Notable, mostly free attractions in Manhattan


While here for K-State’s All-University Open House, hopefully you scheduled time to explore Manhattan. Though some believe the Little Apple doesn’t have a lot to offer those who come here, the community actually has a lot to offer. Whether your niche is eating, drinking, shopping, nature or just hanging out with people, there is something in the Manhattan community that anyone can do.

Konza Prairie Nature Trail
The internationally-renown Konza Prairie Biological Station, located in the Flint Hills, is an 8,600 acre native tall grass prairie preserve. Though most of the Flint Hills are off limits to the public, the Konza Prairie Nature Trails offers hiking trails that are open from dawn until dusk. Use of the trails is free, but a contribution of $2 is appreciated from those utilizing the trails. Even those with little to no hiking experience can easily travel this trail system.

Bluemont Scenic Overlook
Commonly known as Manhattan Hill, and its accompanying Bluemont Scenic Overlook, has become one of the iconic views while driving into the Little Apple. It offers a great experience for those who are new or returning to the area. Visitors can travel up the hill and walk along the letters free of charge.

City Park and Triangle Park
City Park, located along Poyntz Ave. across from City Hall, offers a wide variety of opportunities for those traveling into town. It has multiple playgrounds, two shelters, six tennis courts, a basketball court, picnic tables and a rose garden, among other things. City Park is located within minutes of campus and could be perfect for small children to burn off some energy before leaving town. Triangle Park, located at the corner of Anderson Avenue, Bluemont Avenue and Manhattan Avenue, has a shelter, benches and tables for people to utilize all year round. Triangle Park could be perfect for those visiting Aggieville to regroup and come back together or to just sit and relax. Conveniently located near campus and Aggieville, Triangle Park is perfect for those traveling to enjoy the outdoors, pending weather.

Aggieville Business District
The Aggieville Business District was originally founded in 1889, and since then, it has been a token place to visit for those traveling into Manhattan. Aggieville has been at the heart of massive celebrations, including K-State football’s home win against Nebraska in 1997 when goal posts were torn down and dragged to Aggieville. Aggieville is also at the heart of K-State Homecoming events, the Mayor’s Christmas Spirit of the Holidays Lighted Parade, the student-created Fake Patty’s Day and the annual St. Patrick’s Day Parade. This district, located within walking distance of campus, offers a wide variety of restaurants, bars, shopping establishments and places to buy K-State gear.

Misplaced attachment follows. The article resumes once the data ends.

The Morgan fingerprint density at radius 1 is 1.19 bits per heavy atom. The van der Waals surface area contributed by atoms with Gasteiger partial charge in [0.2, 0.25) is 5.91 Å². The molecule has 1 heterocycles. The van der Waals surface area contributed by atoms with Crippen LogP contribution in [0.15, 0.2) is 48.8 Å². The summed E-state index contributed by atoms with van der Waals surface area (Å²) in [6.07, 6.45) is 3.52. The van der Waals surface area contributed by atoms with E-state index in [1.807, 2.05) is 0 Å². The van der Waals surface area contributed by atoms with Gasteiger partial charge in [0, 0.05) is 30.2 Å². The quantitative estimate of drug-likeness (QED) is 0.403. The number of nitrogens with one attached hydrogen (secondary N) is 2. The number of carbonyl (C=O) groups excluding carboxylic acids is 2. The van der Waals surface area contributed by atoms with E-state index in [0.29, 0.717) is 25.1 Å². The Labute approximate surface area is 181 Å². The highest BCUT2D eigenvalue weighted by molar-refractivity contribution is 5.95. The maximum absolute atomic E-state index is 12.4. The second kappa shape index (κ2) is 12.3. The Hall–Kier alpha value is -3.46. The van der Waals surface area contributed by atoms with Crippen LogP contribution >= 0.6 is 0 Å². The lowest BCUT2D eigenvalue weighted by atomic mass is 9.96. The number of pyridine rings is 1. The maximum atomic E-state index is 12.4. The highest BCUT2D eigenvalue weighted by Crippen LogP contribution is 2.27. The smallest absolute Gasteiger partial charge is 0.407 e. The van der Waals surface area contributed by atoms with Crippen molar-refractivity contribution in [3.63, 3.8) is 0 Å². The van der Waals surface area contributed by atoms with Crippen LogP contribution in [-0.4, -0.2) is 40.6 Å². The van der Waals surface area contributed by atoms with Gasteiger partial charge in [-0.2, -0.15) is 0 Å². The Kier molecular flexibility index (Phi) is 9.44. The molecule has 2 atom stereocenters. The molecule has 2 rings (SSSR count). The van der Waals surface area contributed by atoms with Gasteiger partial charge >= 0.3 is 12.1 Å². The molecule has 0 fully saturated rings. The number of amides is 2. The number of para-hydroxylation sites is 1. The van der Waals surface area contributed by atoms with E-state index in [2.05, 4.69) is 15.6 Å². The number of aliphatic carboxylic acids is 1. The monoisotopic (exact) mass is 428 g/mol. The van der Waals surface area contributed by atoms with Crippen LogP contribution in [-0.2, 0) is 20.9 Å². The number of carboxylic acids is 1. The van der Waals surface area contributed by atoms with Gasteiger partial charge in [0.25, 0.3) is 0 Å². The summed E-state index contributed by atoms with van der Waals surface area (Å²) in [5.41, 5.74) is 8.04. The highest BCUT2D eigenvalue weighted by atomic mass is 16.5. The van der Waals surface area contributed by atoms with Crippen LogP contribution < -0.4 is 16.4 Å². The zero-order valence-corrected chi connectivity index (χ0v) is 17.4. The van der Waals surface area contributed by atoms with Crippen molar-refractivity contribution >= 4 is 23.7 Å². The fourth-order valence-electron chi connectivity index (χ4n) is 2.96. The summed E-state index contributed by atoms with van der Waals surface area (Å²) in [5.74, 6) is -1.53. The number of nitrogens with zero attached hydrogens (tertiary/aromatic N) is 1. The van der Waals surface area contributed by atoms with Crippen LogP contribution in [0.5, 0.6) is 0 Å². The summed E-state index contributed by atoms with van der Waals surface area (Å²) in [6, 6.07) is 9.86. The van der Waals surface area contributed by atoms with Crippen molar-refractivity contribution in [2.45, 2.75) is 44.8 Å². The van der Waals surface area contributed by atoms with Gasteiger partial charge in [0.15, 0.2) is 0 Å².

Top of the World
Top of the World, located by the Washington Marlatt Memorial Park at the height of Top of the Hill Drive, offers jaw-dropping panoramic views of K-State and Manhattan. This is a simple, free thing to do that is family friendly and that you won’t even have to leave your vehicle to experience. Top of the World offers incredible landscape views of Manhattan that will make the drive more than worth it.

The Flint Hills Discovery Center
The Flint Hills Discover Center, located at 315 S. Third St., aims to serve as a place for people to learn and understand about the tall grass prairie and the Flint Hills region. In trying to achieve these goals, the Flint Hills Discovery Center shows a wide variety of exhibits and offers multiple programs for people of all ages. Current exhibits include “Football: The Exhibit,” “Ice Age Imperials” and “Flint Hills Forces II: Our Town, Our Fort, Our University.”

Sunset Zoo
The Sunset Zoo, located at 2333 Oak St., is home to more than 250 animals, featuring reptiles, amphibians, mammals, fish and birds. The zoo is open seven days a week, 360 days a year. Aiming to inspire conservation of the natural world, the Sunset Zoo offers a local, family friendly place to spend time outside of the All-University Open House.

Tallgrass Brewery
Currently located in Manhattan, anyone 21 years of age or older is able to visit the Tallgrass Brewery. Even though there will not be an all brewery tour the day of the All-University Open House, people could return to the Little Apple and take a tour then. It is currently a local gem and will soon be moving to a larger location to solidify Tallgrass as a regional player in the national craft brew market.

Tuttle Creek Lake
It may be a little cold in early April to visit Tuttle Creek Lake, but it is still a beautiful natural area. Located just outside of Manhattan, Tuttle Creek Lake also features a dam and reservoir that brings a different approach to a typical recreational beach. Tuttle Creek Lake also hosts the annual Country Stampede festival, that brings in many well-known country artists.

The Goodnow House
The Goodnow House offers a unique historical perspective to Manhattan, and to a larger degree, Riley County. Located conveniently next to the Riley County Historical Society, the Goodnow House was the home of Issac Goodnow and his wife Ellen who immigrated to Kansas in 1855 to establish Manhattan as a free-state community. Isaac Goodnow was also one of the founders of K-State.

Kansas State University Gardens
K-State Gardens was originally established in 1863, but by 1877 100 species of trees and shrubs were sent from the Harvard Botanical Gardens to form a campus arboretum. In 1907, the conservatory was built. Now, K-State Gardens is used as an educational resource and learning laboratory for students and for those visiting the gardens.

These are only 12 of the many opportunities the Manhattan community offers. Located within 30 minutes of Wamego, Junction City and Fort Riley, attending the K-State All-University Open House offers a close proximity to many resources, businesses and organizations.